Wednesday, September 28, 2005

Four Car Pileup, My Book, and SCSI

I got off work right on time today, and on my way home I saw a fire truck, an ambulance, and a police car in the opposite lanes. Four cars had managed to smash into each other. Well, the guy in the front didn't do any smashing, so I guess only three. All the cars were in pretty bad shape. Funny thing is that the fourth car back had the most damage, as if it hit hardest. And no, I didn't rubberneck and slow down traffic. The guy in front of me did, so of course I looked while we were going slow.

So, I'm trying to put together in my mind how four cars end up like that on a road where the traffic was not very heavy, and when it is, it's moving very slowly. It is a very flat road, and visibility was excellent. Were three drivers paying that little attention? They had to have been looking at something else. We were between two corn fields, so I'm pretty sure they weren't gawking at a woman when it happened.

I finished reading through my book and making notes of what to move where, what to add, and what to change to a different point of view. It's tricky business, keeping track of a novel-length piece of work. If you can't take time to read it in fairly large chunks so that you don't forget any details, coherent revisions are very difficult. I might post it online in chunks. If you want to see it, then please encourage me in a comment. It will be a great motivator for me to work on this thing once and for all. I wrote it in one month about three years ago-- start, middle, end, and it's time to finish it.

Did I mention that Ben is awesome?

I went back to work at 8 p.m. to complete a couple of scheduled tasks that had to be done during downtime. They actually went off without a hitch.

(computer nerdly passage approaching)

Interesting part? I had to update the SCSI controller drivers and firmware on an IBM xSeries server running Windows 2000 Server. I think it's a 345. After I updated the driver (always do that first), I rebooted onto the ServeRAID Manager Support CD. I was pleasantly surprised to see Tux appear on the screen, and then a Linux GUI. It required only two clicks from me to flash the SCSI firmware. After it was finished doing this critical hardware-level work, it prompted me to reboot, where the server then loaded back into Windows. Oh well, I'm sure it enjoyed the brief time it spent with the penguin.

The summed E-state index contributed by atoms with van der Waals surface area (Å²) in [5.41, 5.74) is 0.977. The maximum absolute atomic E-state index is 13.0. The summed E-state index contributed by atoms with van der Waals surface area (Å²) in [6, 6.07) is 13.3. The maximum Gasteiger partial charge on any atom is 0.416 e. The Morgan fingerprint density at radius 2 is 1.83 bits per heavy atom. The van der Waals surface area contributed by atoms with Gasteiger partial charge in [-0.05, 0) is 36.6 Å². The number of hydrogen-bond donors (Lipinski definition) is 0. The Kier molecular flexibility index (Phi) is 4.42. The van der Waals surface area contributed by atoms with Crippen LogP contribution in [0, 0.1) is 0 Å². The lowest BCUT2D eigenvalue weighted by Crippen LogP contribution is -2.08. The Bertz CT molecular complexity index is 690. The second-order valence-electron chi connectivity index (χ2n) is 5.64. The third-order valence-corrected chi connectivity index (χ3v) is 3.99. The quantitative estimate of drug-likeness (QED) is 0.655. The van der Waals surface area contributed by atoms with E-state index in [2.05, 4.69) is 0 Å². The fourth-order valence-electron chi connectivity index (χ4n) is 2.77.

(computer nerdly passage over. post over. goodnight to me)


Jim said...


I know what you mean about trying to keep track of details when you aren't writing integrally. Have you ever tried any of the so called "novel-writing" softwares out there? I've evaluated a couple... the best I've found so far is called "New Novelist" . Still, it wasn't exactly what I was looking for: it claims to help you even structure the novel, which is really more than I am looking for.

What I would love to see (and have thought about writing) is some kind of Word add-in with a database look up, that would allow you to keep notes about characters, places, and even plot information in a hyperlink format. In other words, when you create a new character, for example, you can bring up a form and save descriptive information, history, and whatever you want to about him. Later, when you type the name of a character, you can right click to bring up the characters bio or quickly navigate to other paragraphs where the same character is mentioned. Just an example ... I think you get the idea. The thing could be as complex or simple as you want to make it.

Or would that be cheating??? ;-)

BTW, whenever you feel ready to have an "outsider" take a look at your work, I'd be happy to give it a go! Go ahead and post it online or send me a chunk! I can be brutally critical if you want, or blatantly adulant if you prefer!

Mark said...

I almost assuredly will take you up on that offer of reading my stuff. So much of the character details are based on folks I've known (but I mix and match their backgrounds), that my wife has a hard time being objective. Hey, when you're trying to write a 50,000 word book in a month, you throw in whatever comes quickest to you, and that's usually actual people.

Glad you axed about writing software. There's a totally free and very good program called RoughDraft. It does something similar to what you mentioned about a database linking to notes. In the right-side pane, it keeps a few different things (selectable by tabs), and it includes Pad. What appears in the Pad area depends what file you have open, so a great way to use this is to save each chapter in its own file.

It saves the main content in .rtf format, and automatically creates a .txt file by the same name, which it uses in Pad. So, if you need to quickly jot down details about a character you introduced in chapter 3 (or whatever), you can just open the chapter3.txt file in any text editor, add your stuff, and save it. Then, the next time you open RoughDraft to work on your content, you will see the new notes on the right in Pad.

Of course, you can change the notes within RoughDraft's Pad, too.

It also features a tabbed interface, so that you can easily switch around to different chapters. It has a few tools like word count, and others. The right-side pane also is a quick way to view and open files.

But, how can I print the whole book if it's in separate files? Easy. RoughDraft has a Print multiple files feature under the File menu.

Joyous, too, is that the files are very small and non-proprietary. Easy to backup, too.

See it here, with screenshots to help explain my horrible description:

Oh, then get it and try it, if you haven't (please say you haven't after all that stuff I just spewed forth).